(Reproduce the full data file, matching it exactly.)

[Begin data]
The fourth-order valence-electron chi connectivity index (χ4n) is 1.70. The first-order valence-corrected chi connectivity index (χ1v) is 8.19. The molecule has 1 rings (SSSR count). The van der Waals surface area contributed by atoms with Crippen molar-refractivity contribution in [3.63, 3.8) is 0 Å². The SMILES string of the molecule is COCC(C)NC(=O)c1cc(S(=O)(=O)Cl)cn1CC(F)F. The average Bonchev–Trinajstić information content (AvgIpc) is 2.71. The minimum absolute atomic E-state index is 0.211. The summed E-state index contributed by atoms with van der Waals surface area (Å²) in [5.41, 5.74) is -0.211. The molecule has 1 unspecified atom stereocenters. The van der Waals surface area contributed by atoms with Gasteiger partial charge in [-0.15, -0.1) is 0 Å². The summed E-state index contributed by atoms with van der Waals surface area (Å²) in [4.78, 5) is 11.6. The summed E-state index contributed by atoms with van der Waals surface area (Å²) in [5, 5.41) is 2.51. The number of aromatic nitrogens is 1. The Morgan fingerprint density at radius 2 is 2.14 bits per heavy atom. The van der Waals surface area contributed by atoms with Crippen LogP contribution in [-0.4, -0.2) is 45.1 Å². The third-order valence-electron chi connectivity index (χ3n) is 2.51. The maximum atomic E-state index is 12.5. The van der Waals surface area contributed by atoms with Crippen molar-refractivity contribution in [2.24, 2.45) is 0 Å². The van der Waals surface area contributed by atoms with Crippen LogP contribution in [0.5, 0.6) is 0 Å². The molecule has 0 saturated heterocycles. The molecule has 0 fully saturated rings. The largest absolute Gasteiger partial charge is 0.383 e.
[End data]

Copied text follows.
The fourth-order valence-electron chi connectivity index (χ4n) is 1.70. The first-order valence-corrected chi connectivity index (χ1v) is 8.19. The molecule has 1 rings (SSSR count). The van der Waals surface area contributed by atoms with Crippen molar-refractivity contribution in [3.63, 3.8) is 0 Å². The SMILES string of the molecule is COCC(C)NC(=O)c1cc(S(=O)(=O)Cl)cn1CC(F)F. The average Bonchev–Trinajstić information content (AvgIpc) is 2.71. The minimum absolute atomic E-state index is 0.211. The summed E-state index contributed by atoms with van der Waals surface area (Å²) in [5.41, 5.74) is -0.211. The molecule has 1 unspecified atom stereocenters. The van der Waals surface area contributed by atoms with Gasteiger partial charge in [-0.15, -0.1) is 0 Å². The summed E-state index contributed by atoms with van der Waals surface area (Å²) in [4.78, 5) is 11.6. The summed E-state index contributed by atoms with van der Waals surface area (Å²) in [5, 5.41) is 2.51. The number of aromatic nitrogens is 1. The Morgan fingerprint density at radius 2 is 2.14 bits per heavy atom. The van der Waals surface area contributed by atoms with Crippen LogP contribution in [-0.4, -0.2) is 45.1 Å². The third-order valence-electron chi connectivity index (χ3n) is 2.51. The maximum atomic E-state index is 12.5. The van der Waals surface area contributed by atoms with Crippen molar-refractivity contribution in [2.24, 2.45) is 0 Å². The van der Waals surface area contributed by atoms with Crippen LogP contribution in [0.5, 0.6) is 0 Å². The molecule has 0 saturated heterocycles. The molecule has 0 fully saturated rings. The largest absolute Gasteiger partial charge is 0.383 e.